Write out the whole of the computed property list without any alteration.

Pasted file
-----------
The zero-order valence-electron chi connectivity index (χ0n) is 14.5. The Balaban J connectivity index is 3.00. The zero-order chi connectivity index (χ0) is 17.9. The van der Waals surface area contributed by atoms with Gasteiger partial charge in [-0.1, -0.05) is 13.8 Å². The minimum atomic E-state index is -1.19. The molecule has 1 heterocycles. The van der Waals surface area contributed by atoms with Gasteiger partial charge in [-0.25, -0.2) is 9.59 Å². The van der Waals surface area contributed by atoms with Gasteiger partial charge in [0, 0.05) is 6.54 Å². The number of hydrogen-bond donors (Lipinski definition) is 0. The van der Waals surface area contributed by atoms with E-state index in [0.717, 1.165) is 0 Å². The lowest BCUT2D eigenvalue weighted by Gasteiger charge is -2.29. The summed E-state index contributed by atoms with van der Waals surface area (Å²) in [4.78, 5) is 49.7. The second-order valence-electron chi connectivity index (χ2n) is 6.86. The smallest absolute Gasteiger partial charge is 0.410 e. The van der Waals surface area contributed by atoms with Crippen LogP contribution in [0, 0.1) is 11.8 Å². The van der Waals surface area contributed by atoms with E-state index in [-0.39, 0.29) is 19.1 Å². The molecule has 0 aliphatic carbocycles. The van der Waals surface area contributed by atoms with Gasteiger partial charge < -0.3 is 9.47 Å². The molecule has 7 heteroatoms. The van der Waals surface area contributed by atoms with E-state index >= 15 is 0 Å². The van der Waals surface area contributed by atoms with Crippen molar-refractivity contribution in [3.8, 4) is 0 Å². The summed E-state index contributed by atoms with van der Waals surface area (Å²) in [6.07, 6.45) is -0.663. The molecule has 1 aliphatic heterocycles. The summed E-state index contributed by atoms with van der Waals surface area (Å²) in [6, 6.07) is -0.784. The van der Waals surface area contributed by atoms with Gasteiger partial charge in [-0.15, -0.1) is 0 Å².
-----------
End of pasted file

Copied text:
The zero-order valence-electron chi connectivity index (χ0n) is 14.5. The Balaban J connectivity index is 3.00. The zero-order chi connectivity index (χ0) is 17.9. The van der Waals surface area contributed by atoms with Gasteiger partial charge in [-0.1, -0.05) is 13.8 Å². The minimum atomic E-state index is -1.19. The molecule has 1 heterocycles. The van der Waals surface area contributed by atoms with Gasteiger partial charge in [-0.25, -0.2) is 9.59 Å². The van der Waals surface area contributed by atoms with Gasteiger partial charge in [0, 0.05) is 6.54 Å². The number of hydrogen-bond donors (Lipinski definition) is 0. The van der Waals surface area contributed by atoms with E-state index in [0.717, 1.165) is 0 Å². The lowest BCUT2D eigenvalue weighted by Gasteiger charge is -2.29. The summed E-state index contributed by atoms with van der Waals surface area (Å²) in [4.78, 5) is 49.7. The second-order valence-electron chi connectivity index (χ2n) is 6.86. The smallest absolute Gasteiger partial charge is 0.410 e. The van der Waals surface area contributed by atoms with Crippen LogP contribution in [0, 0.1) is 11.8 Å². The van der Waals surface area contributed by atoms with E-state index in [-0.39, 0.29) is 19.1 Å². The molecule has 0 aliphatic carbocycles. The van der Waals surface area contributed by atoms with Gasteiger partial charge < -0.3 is 9.47 Å². The molecule has 7 heteroatoms. The van der Waals surface area contributed by atoms with E-state index >= 15 is 0 Å². The van der Waals surface area contributed by atoms with Crippen molar-refractivity contribution in [3.8, 4) is 0 Å². The summed E-state index contributed by atoms with van der Waals surface area (Å²) in [6.07, 6.45) is -0.663. The molecule has 1 aliphatic heterocycles. The summed E-state index contributed by atoms with van der Waals surface area (Å²) in [6, 6.07) is -0.784. The van der Waals surface area contributed by atoms with Gasteiger partial charge in [-0.15, -0.1) is 0 Å².